Selling and buying real estate has changed more in the last five years than in the last 25. Long gone is the one-page carbon purchase agreement my grandfather used or the MLS listing book brokers kept close in hand.
The way real estate is marketed, bought and sold has changed significantly. The availability of information on the Internet has brought about the informed client, which is great, but it seems real estate has always been the last to adopt new technology.
Now technology is assisting brokers in many ways, from creating efficient transactions to the way we handle communicating with clients. Long gone is the fax machine, which has been replaced by digital signatures like DocSign or an entire transactional management system like DotLoop.
Here is a look back at improvements to the way we used to do things:
We still use them and there is a place for them, but I have a feeling they will continue to evolve.
A broker or company website is a mainstay and a required tool that works for us 24/7 in marketing ourselves and our client’s property, but again look for this to evolve into much more.
Gone are the days of developing film hoping for a good shot. Having a high-quality digital camera in your pocket at all times as a part of your smartphone gives the broker that convenient shot. But, the new DSLR cameras provide amazing photos and videos with more abilities never seen before.
Used extensively in commercial real estate and often with large estate property aerial photos give us a great perspective. I remember spending hundreds of dollars on aerial photographs taken by a professional from an airplane. Now, a basic image can be found on Google Earth for free.
As I mentioned, long gone is the paper contract and carbon forms. I must say I am glad to have a paperless office. Remember the fax machine? Digital signatures are now becoming more mainstream allowing for completely paperless transactions for the most part.
There still is a place for a beautiful glossy presentation you can hold in your hands. But, once you experience a high-definition presentation on a big screen that can also be emailed to your client or downloaded from a website, paper presentations seem boring.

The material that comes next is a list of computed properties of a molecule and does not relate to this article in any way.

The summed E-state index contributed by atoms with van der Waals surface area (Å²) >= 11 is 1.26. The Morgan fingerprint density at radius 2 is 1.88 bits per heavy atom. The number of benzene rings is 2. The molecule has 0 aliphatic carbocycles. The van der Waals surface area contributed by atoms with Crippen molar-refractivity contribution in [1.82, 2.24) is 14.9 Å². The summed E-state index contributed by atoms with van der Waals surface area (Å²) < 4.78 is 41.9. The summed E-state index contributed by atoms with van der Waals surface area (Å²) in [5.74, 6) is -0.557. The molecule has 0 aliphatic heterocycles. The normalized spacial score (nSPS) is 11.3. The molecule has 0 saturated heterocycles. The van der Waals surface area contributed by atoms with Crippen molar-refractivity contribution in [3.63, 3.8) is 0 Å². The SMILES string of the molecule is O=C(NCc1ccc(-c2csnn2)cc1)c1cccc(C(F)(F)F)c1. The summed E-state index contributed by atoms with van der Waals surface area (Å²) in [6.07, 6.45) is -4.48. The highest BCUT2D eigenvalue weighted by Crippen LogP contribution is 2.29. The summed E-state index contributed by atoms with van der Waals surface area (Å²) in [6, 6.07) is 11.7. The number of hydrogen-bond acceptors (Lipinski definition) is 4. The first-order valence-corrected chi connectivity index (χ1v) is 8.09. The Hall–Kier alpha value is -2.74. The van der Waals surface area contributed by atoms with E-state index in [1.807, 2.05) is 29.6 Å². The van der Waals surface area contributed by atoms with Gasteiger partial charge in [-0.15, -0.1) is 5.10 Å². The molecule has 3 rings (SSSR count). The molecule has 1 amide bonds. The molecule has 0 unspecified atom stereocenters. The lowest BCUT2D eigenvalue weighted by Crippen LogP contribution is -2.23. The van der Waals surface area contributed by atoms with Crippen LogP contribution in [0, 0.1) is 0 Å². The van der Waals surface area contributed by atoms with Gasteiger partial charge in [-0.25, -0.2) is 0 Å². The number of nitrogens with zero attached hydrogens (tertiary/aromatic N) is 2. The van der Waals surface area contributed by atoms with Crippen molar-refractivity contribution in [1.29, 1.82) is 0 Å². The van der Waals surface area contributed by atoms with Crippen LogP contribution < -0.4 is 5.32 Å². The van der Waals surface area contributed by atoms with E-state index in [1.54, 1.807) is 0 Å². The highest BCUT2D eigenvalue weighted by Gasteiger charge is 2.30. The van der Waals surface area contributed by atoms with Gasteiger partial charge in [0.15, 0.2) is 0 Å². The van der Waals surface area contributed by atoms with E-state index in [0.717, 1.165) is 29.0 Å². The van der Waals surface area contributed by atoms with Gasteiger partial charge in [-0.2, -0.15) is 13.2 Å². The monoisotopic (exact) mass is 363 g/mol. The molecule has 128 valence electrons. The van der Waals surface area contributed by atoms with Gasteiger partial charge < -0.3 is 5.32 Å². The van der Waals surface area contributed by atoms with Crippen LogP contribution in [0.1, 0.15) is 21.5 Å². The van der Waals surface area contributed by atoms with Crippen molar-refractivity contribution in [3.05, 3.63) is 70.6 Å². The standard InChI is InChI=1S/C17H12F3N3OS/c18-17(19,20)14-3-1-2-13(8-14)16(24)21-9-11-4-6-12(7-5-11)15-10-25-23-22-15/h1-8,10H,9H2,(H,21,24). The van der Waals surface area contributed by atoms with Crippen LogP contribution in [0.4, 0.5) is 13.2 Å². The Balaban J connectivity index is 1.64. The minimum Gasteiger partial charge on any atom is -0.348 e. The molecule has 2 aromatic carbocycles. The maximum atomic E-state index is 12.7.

These are an important part of a broker’s repertoire in letting potential clients know they exist and they have a property for sale, but the ability to upload a database to a service for distribution has made it much easier. Plus, graphics and the ability to create slick pieces are within every broker’s grasp.
Whatever someone used in the past— from manila files or a Rolodex to a spiral journal — the client relationship management system (CRM) is bringing the ability to stay in touch with clients to new levels. Taking it further, the CRM system can interface with a broker’s website creating an amazing communications tool.
New technology is also on the scene, such as:
Where were we before social media? In my opinion, this technology is still evolving and finding its place in our society, but the ability it gives us in communicating is overwhelming.
Virtual reality and virtual staging
The ability to “walk” virtually through a house is not new, but the technology to fully immerse yourself, interact with your surroundings and “see” a home with furniture is coming soon.
They are becoming mainstream with many embracing what this new technology has to offer. Video from drones gives us images we had never been able to obtain before.
With the power of a good computer and a really good camera the ability to create a story through video has become more mainstream.
The exchange of information and who possesses it will be the deciding factor of who the major players will be in the future of real estate. Brokers will always have a key role in the creation of the information. New websites are coming online every day giving us the ability to disseminate our information with ease.